For a long time, I didn’t garden at all. I owned a solitary plant, a Christmas cactus a friend had given me, which I carried around for years, watching it bloom (or not bloom), get scratched up by my brother’s cat, dry out, and then blossom again. It’s graced the surface of five different coffee tables over the years, and it still sits next to me as I write.
I’m grateful for that first plant gift, and now, as years have gone by, and friends have introduced me to the wonders of cultivating a windowsill of succulents, or cooking purple carrots or broccoli that I’ve actually grown myself, I have a new reverence for the independent, staying power of greenery.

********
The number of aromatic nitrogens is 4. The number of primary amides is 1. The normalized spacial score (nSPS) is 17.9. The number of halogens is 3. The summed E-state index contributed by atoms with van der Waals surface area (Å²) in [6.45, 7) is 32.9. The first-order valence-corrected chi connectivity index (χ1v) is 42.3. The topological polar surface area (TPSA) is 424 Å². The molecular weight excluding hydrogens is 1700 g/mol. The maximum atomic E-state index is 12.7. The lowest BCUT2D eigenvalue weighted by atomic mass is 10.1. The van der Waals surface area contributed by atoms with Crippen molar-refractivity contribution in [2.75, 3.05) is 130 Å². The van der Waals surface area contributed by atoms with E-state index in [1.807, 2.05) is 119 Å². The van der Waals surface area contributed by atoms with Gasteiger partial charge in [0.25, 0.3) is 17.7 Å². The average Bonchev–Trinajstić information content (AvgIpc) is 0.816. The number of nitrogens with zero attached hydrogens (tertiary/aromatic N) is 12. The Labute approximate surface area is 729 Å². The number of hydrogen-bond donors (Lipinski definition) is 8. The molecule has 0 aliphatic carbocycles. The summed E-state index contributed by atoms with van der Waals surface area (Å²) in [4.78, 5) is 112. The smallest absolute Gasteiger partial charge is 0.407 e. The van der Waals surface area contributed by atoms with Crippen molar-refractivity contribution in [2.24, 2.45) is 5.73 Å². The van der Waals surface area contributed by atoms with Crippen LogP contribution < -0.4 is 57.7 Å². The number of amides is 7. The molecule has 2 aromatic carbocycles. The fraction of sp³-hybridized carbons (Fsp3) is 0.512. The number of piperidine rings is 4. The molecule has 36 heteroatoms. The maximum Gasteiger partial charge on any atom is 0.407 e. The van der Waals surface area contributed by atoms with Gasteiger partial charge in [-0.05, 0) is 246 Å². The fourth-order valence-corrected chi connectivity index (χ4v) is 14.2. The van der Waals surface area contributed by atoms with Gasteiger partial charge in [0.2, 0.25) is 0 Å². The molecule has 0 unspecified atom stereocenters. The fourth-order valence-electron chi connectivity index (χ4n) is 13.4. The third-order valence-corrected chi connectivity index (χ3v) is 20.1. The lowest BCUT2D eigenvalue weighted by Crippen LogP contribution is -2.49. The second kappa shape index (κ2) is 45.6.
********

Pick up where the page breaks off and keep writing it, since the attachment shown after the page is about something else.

I think it’s fascinating how compost can make new, rich soil out of trash, and how a spider plant will yield more spider plants just by virtue of me keeping an eye on it and watering it occasionally. I treasured the tiny, plump cherry tomatoes and mini bell peppers that popped up out of the potted plant garden I created on my tiny back porch in Philadelphia. (Here are more urban gardening ideas.)
The riddle to all of this love of gardening, I think, is that there is something magical about watching things grow—watching food grow, even more so—and of having a literal hand in creating and encouraging that growth.
To that end, it’s no surprise to me that volumes upon volumes have been written on the wonder of gardening, of flowers, of greenery, of moss, even. To understand gardening is to slow down and understand nature, which is connected to how we understand life.
Read the rest on RodalesOrganicLife.com.